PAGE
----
The European Automobile Manufacturers’ Association (ACEA) have concluded that the charging infrastructure in Europe is insufficient to meet growing demand for electric vehicles, and remains concentrated in specific countries.
The ACEA’s conclusions are explained in detail in its ‚Making the Transition to Zero-Emission Mobility – 2020 progress report‚, which was published earlier today.
The report finds that 80% of all electric cars sold in the EU and the UK are sold in just 6 countries, with Poland, Greece, Slovakia, Estonia and Lithuania each representing less than 0.5% of the total market share. When it comes to charging stations, 75% of them are currently located in 4 countries alone; Germany, the Netherlands, France and the UK.
The ACEA have thus called on governments in the EU to work harder to build more charging stations:
In order to drive the shift to zero- and low-emission vehicles, governments across the EU need to ramp up investments in charging and refuelling infrastructure, and need to put in place meaningful and sustainable incentives to stimulate sales of alternatively-powered vehicles.
Figures contained in the report show that 3.0% of all cars sold in 2019 were electrically-chargeable (+2.4 % increase since 2014). Meanwhile, 5.9% of new cars in the EU were hybrid electric last year (+4.5 % points over six years).
Although this increase has led to growth in electric charging infrastructure in Europe, the ACEA say the total number of charging points available across the EU (199,825) „still falls far short of what is required.” They also stress the fact that just 1 in 7 points in the EU is a fast charger today.
When it comes to hydrogen, the report states that there are 137 hydrogen filling stations across 12 EU member states, but 16 countries do not have any at all.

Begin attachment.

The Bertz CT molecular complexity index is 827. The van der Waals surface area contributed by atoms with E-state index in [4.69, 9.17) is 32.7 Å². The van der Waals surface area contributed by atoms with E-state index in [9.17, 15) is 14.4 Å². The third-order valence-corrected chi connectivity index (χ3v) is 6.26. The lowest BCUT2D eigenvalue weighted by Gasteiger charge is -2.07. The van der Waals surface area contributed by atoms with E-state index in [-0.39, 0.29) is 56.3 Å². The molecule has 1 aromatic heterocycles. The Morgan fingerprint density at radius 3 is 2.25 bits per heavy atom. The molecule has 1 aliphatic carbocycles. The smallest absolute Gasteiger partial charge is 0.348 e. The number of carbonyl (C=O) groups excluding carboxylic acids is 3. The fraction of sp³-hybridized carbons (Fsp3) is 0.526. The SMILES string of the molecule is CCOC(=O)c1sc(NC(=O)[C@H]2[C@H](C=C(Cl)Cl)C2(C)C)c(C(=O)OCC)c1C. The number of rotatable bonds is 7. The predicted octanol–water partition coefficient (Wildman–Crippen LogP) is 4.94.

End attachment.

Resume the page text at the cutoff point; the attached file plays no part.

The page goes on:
Crucially, the ACEA’s data proves that the number of charging points is growing noticeably slower than sales of electrically-chargeable cars. Sales of electrically-chargeable cars in the EU increased by 110% over the past three years, but the number of charging points grew by just 58%.
The ACEA’s Director General, Eric-Mark Huitema, described the trend as being „potentially dangerous.”
“This is potentially very dangerous, as we could soon reach a point where growth of electric vehicle uptake stalls if consumers conclude there are simply not enough charging points where they need to travel, or that they have to queue too long for a fast charger.”
Although the above sales figures relate to cars only, the lack of growth in charging stations will likely be taken into consideration by Europe’s carriers and hauliers, who are set to make big vehicle procurement decisions in the coming years. The problems presented by a lack of charging infrastructure could therefore be enough to sway bosses into holding back purchases of electric vehicles.
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